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Mix and match: how climate selects phytoplankton

An Erratum to this article was published on 01 December 2007

Abstract

Climate strongly influences the distribution and diversity of animals and plants, but its affect on microbial communities is poorly understood. By using resource competition theory, fundamental physical principles and the fossil record we review how climate selects marine eukaryotic phytoplankton taxa. We suggest that climate determines the equator-to-pole and continent-to-land thermal gradients that provide energy for the wind-driven turbulent mixing in the upper ocean. This mixing, in turn, controls the nutrient fluxes that determine cell size and taxa-level distributions. Understanding this chain of linked processes will allow informed predictions to be made about how phytoplankton communities will change in the future.

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Figure 1: Micrographs of representative eukaryotic phytoplankton taxa from the Phanaerozoic period.
Figure 2: A cartoon of the biological pump.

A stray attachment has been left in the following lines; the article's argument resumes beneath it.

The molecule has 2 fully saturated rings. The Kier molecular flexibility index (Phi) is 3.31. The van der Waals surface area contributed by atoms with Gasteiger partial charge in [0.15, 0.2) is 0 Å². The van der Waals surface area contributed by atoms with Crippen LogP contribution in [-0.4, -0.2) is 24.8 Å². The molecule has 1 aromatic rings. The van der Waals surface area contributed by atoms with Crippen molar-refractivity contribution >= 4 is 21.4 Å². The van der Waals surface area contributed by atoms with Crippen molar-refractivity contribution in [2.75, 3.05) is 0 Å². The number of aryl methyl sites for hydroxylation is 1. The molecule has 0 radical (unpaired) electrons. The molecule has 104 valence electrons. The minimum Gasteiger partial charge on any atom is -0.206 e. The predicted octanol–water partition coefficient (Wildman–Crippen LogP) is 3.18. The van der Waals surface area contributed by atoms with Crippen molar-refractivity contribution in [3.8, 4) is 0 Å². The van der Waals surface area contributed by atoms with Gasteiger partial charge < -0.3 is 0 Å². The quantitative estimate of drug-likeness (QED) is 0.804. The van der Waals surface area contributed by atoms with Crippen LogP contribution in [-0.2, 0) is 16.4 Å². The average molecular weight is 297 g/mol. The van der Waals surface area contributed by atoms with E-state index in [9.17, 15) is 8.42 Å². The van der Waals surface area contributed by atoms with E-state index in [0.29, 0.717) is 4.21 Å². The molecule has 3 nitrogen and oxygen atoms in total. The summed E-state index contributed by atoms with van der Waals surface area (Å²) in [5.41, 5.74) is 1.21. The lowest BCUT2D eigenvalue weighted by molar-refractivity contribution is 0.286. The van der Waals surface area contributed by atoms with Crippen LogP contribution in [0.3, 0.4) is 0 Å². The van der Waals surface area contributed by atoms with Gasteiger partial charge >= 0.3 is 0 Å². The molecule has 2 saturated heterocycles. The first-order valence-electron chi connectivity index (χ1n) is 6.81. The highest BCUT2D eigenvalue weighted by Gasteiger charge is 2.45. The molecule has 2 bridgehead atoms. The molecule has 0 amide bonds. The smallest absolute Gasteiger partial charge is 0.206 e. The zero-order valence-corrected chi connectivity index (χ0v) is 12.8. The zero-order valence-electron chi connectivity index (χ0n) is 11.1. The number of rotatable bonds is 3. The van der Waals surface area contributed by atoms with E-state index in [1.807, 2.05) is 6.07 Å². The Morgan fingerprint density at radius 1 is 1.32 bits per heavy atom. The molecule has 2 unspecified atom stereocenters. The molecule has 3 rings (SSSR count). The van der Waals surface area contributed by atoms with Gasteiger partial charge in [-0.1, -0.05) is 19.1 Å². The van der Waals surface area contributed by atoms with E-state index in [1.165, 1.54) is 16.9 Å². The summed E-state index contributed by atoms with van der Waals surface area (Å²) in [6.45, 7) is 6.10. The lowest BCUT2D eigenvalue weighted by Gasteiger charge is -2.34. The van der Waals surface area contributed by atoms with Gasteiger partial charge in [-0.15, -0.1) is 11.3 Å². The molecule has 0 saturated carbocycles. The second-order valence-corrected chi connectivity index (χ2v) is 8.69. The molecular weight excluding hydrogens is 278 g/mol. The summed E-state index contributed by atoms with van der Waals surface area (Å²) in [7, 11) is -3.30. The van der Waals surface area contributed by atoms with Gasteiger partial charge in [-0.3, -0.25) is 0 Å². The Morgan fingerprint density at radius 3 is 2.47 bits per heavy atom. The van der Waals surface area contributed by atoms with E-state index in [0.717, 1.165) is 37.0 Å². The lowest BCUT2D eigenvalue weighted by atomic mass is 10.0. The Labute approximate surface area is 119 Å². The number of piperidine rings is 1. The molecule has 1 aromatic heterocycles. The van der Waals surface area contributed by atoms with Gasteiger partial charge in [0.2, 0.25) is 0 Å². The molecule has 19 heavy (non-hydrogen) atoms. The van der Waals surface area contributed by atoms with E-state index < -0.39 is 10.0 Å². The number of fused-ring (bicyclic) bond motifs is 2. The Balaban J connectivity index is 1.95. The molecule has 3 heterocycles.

Figure 3: An idealized diagram of the nutrient concentration and the flow field that immediately surrounds a cell.
Figure 4: A colour satellite image of a diatom bloom off the west coast of Vancouver Island, Canada.
Figure 5: Changes in ocean thermal structure and the size of diatoms in the Cenozoic period.

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Acknowledgements

The authors' work on this topic was supported by the National Science Foundation (grant number OCE 0241023 PGF) and National Aeronautics and Space Administration (grant number 05-TEB/05-33 MJO and PGF).

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Correspondence to Paul G. Falkowski.

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Glossary

Aeolian

The continentally derived nutrient input that is transported by the wind.

Ma

(Mega-annum). A unit of time that is equal to 1 million (106) years.

Oligotrophic

An aquatic environment that has low levels of nutrient and algal photosynthetic production (for example, high mountain lakes or the open ocean).

Primary producer

An organism that is the original source of organic material in an ecosystem — plants, algae or chemosynthetic microorganisms.

Riverine

The continentally derived nutrient input that is transported by rivers and streams.

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Falkowski, P., Oliver, M. Mix and match: how climate selects phytoplankton. Nat Rev Microbiol 5, 813–819 (2007). https://doi.org/10.1038/nrmicro1751

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